U.S. Veteran Seeks Legal Status for her Undocumented Husband and Father of Three

Sgt. Rafaella Ramirez, a decorated veteran, is facing the prospect of no one to raise her three American daughters as she prepares to serve her country. Her husband who has been working and paying taxes in America as an undocumented immigrant, followed the process to apply for legal status but was denied and given a ten-year bar from re-entering the United States. Certainly, there must be a way to handle this situation that will honor those who risk their lives to serve our country. “I trust and pray that my country will not force me to choose between giving up my career or separating from my husband,” she said in consideration of the burdensome ultimatum our nation’s dysfunctional immigration system is giving her.

Given that Sgt. Ramirez is on active military duty, it is of paramount importance that she can rely on her husband being in America to take care of their children. My husband becoming documented is essential for the stability of our three young daughters in my absence,” she explained in an interview with TexasGOPVote.

Sgt. Ramirez has spent the majority of her adult life protecting and serving the United States in the Armed Forces. In the ten years since she joined the army in 2007, she has been stationed in Iraq, Kuwait, Germany, Amsterdam, Saudi Arabia, and all over the United States. 

She is currently the lead Sergeant in the Indiana Military Color Guard team, a member of Honor Fallen Veterans, and serving in the funeral honors team in Indiana in which she participates in the funerals of fallen soldiers and presents the flag to their next of kin.

Sgt. Ramirez has also won several decorations and awards for her service to our great nation, including a National Defense Service Medal, Iraq Campaign Medal with Bronze Star Device, Global War on Terrorism Service Medal, Armed Forces Reserve Medal, Army Service Ribbon, Indiana Outside Continental Service Ribbon, Indiana Overseas Service Ribbon, and an Indiana Emergency Service Ribbon.


Sgt. Ramirez presenting the flag at the inauguration of Vice President Mike Pence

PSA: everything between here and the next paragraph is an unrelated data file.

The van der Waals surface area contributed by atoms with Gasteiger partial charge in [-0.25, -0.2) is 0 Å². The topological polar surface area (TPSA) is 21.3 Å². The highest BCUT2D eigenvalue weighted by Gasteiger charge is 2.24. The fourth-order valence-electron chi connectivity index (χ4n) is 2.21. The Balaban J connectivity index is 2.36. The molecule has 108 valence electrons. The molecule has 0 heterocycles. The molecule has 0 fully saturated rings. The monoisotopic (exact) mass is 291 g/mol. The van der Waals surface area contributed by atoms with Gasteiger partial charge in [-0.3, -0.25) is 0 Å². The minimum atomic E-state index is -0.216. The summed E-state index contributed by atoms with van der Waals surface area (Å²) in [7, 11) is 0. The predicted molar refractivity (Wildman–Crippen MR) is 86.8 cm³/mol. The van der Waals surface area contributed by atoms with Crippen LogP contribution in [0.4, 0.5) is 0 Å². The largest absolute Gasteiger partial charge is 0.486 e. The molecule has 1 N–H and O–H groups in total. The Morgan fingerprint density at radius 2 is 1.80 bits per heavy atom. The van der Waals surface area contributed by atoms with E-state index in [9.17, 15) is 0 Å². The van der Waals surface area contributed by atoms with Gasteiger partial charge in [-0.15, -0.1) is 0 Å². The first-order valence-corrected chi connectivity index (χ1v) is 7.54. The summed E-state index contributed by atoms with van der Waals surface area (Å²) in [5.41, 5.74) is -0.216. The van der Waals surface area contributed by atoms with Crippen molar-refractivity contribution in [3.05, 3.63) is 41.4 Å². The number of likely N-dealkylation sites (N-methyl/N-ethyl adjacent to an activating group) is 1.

For the past twelve years, Sgt. Ramirez’ life has been riddled with uncertainty. In 2005, she married her husband who did not have a legal immigration status, but was working and living inside the United States. Given Ramirez’ law enforcement background and the fact that her husband was a hardworking, tax paying, and law abiding American in every sense aside from his immigration status, in 2006, they began petitioning for him to obtain legal documented status.

In 2009, soon after Sgt. Ramirez returned from her deployment in Operation Iraqi Freedom, her husband was finally scheduled for an interview with the American consulate in Mexico to be evaluated for a chance to obtain a green card that would grant him permanent legal status to live and work in the United States. According to Ramirez, the consular officer did not consider the fact that he had been paying all of his taxes and is married to and has three American children with an active duty American veteran. Instead, he was told that he was just taking advantage of his wife’s status and “to go back to where he came from,” ultimately receiving a ten-year bar against reentry to the United States.

Although Sgt. Ramirez and her husband tried to follow every law in their attempt to get him legal documented status, they failed because it is a difficult and technical process where nothing is guaranteed for an undocumented immigrant who has been living in the U.S. for longer than 180 days. Section 212(a)(9)(C)(i)(I)  of the Immigration and Nationality Act renders an individual inelgibible to obtain legal immigration status in the United States, if he or she has been unlawfully present in the United States for an aggregate period of more than one year, and enters or attempts to reenter the United States without being admitted. An undocumented immigrant who is inadmissible under section 212(a)(9)(C)(i)(I) of the Act is permanently inadmissible; however, after having been outside the United States for at least ten years, he or she may seek consent to reapply for admission pursuant to section 212(a)(9)(C)(ii) of the Act and 8 CFR 212.2.

Sgt. Ramirez and her husband are currently waiting for his application to be approved for Parole in Place, a program that provides the undocumented spouses of members of the Armed Forces legal status to work in the U.S. This application must be renewed every year so it is only a temporary solution.Temporary legal status granted by a program that was established through executive order is unsatisfactory in this case. Although it is unclear at this point how the president feels about Parole in Place specifically, his rhetoric about immigration has been confusing and misleading to say the least. A recent executive order he issued has even led some lawyers to believe Parole in Place is no longer in operation while other experts say it is.

If a sensible solution to issue IDs to and effectively tax the income of the estimated 15 million undocumented immigrants in America cannot be reached any time soon, at the minimum, a modification should be made to allow for the more practical issuance of green cards to the undocumented spouses of American soldiers. Shouldn’t this active duty veteran be able to serve our great nation without the constant fear that there will be no one to care for her American children if her husband is forced to live in Mexico while she is deployed? The least we can do in exchange for the many sacrifices made by outstanding soldiers like Sgt. Ramirez who devote their lives to protecting our families is ensure that their families are protected as well.

 

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